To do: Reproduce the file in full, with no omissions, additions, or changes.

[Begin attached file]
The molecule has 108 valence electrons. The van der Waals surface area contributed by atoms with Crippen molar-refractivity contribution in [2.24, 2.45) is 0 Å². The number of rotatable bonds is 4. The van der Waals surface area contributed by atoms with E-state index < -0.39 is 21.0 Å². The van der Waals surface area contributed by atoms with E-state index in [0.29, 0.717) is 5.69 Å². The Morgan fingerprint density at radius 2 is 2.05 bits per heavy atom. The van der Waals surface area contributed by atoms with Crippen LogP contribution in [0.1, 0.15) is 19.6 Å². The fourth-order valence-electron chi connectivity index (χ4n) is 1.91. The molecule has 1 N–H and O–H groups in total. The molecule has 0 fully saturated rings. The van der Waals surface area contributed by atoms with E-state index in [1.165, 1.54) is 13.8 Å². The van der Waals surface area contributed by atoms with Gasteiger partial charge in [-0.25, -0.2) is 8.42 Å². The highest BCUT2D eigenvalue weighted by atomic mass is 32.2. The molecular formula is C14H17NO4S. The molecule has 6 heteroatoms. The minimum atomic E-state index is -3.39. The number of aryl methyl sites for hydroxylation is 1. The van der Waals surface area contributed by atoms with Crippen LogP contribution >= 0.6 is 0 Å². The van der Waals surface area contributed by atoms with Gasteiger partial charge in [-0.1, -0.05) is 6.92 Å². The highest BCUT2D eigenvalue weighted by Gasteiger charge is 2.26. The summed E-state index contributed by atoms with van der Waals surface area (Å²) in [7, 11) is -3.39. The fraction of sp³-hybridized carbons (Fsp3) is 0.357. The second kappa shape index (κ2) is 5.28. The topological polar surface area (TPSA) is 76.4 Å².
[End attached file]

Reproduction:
The molecule has 108 valence electrons. The van der Waals surface area contributed by atoms with Crippen molar-refractivity contribution in [2.24, 2.45) is 0 Å². The number of rotatable bonds is 4. The van der Waals surface area contributed by atoms with E-state index < -0.39 is 21.0 Å². The van der Waals surface area contributed by atoms with E-state index in [0.29, 0.717) is 5.69 Å². The Morgan fingerprint density at radius 2 is 2.05 bits per heavy atom. The van der Waals surface area contributed by atoms with Crippen LogP contribution in [0.1, 0.15) is 19.6 Å². The fourth-order valence-electron chi connectivity index (χ4n) is 1.91. The molecule has 1 N–H and O–H groups in total. The molecule has 0 fully saturated rings. The van der Waals surface area contributed by atoms with E-state index in [1.165, 1.54) is 13.8 Å². The van der Waals surface area contributed by atoms with Gasteiger partial charge in [-0.25, -0.2) is 8.42 Å². The highest BCUT2D eigenvalue weighted by atomic mass is 32.2. The molecular formula is C14H17NO4S. The molecule has 6 heteroatoms. The minimum atomic E-state index is -3.39. The number of aryl methyl sites for hydroxylation is 1. The van der Waals surface area contributed by atoms with Crippen LogP contribution >= 0.6 is 0 Å². The van der Waals surface area contributed by atoms with Gasteiger partial charge in [-0.1, -0.05) is 6.92 Å². The highest BCUT2D eigenvalue weighted by Gasteiger charge is 2.26. The summed E-state index contributed by atoms with van der Waals surface area (Å²) in [7, 11) is -3.39. The fraction of sp³-hybridized carbons (Fsp3) is 0.357. The second kappa shape index (κ2) is 5.28. The topological polar surface area (TPSA) is 76.4 Å².